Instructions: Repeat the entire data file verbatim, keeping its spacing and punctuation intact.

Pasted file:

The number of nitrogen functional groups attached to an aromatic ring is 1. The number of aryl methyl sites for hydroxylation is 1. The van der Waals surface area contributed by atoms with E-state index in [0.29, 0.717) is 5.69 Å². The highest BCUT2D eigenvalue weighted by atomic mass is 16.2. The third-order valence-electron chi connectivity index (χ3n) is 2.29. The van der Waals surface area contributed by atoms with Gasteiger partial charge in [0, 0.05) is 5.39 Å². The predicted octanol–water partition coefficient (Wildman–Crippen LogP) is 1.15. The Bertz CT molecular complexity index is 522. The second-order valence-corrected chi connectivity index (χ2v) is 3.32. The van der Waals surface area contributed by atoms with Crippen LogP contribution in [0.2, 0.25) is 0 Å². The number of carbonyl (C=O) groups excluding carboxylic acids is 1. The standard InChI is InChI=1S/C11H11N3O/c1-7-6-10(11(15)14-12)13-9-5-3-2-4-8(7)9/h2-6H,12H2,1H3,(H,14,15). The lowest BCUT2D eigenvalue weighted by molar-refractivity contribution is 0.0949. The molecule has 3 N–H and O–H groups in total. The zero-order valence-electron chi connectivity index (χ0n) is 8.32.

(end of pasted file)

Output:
The number of nitrogen functional groups attached to an aromatic ring is 1. The number of aryl methyl sites for hydroxylation is 1. The van der Waals surface area contributed by atoms with E-state index in [0.29, 0.717) is 5.69 Å². The highest BCUT2D eigenvalue weighted by atomic mass is 16.2. The third-order valence-electron chi connectivity index (χ3n) is 2.29. The van der Waals surface area contributed by atoms with Gasteiger partial charge in [0, 0.05) is 5.39 Å². The predicted octanol–water partition coefficient (Wildman–Crippen LogP) is 1.15. The Bertz CT molecular complexity index is 522. The second-order valence-corrected chi connectivity index (χ2v) is 3.32. The van der Waals surface area contributed by atoms with Crippen LogP contribution in [0.2, 0.25) is 0 Å². The number of carbonyl (C=O) groups excluding carboxylic acids is 1. The standard InChI is InChI=1S/C11H11N3O/c1-7-6-10(11(15)14-12)13-9-5-3-2-4-8(7)9/h2-6H,12H2,1H3,(H,14,15). The lowest BCUT2D eigenvalue weighted by molar-refractivity contribution is 0.0949. The molecule has 3 N–H and O–H groups in total. The zero-order valence-electron chi connectivity index (χ0n) is 8.32.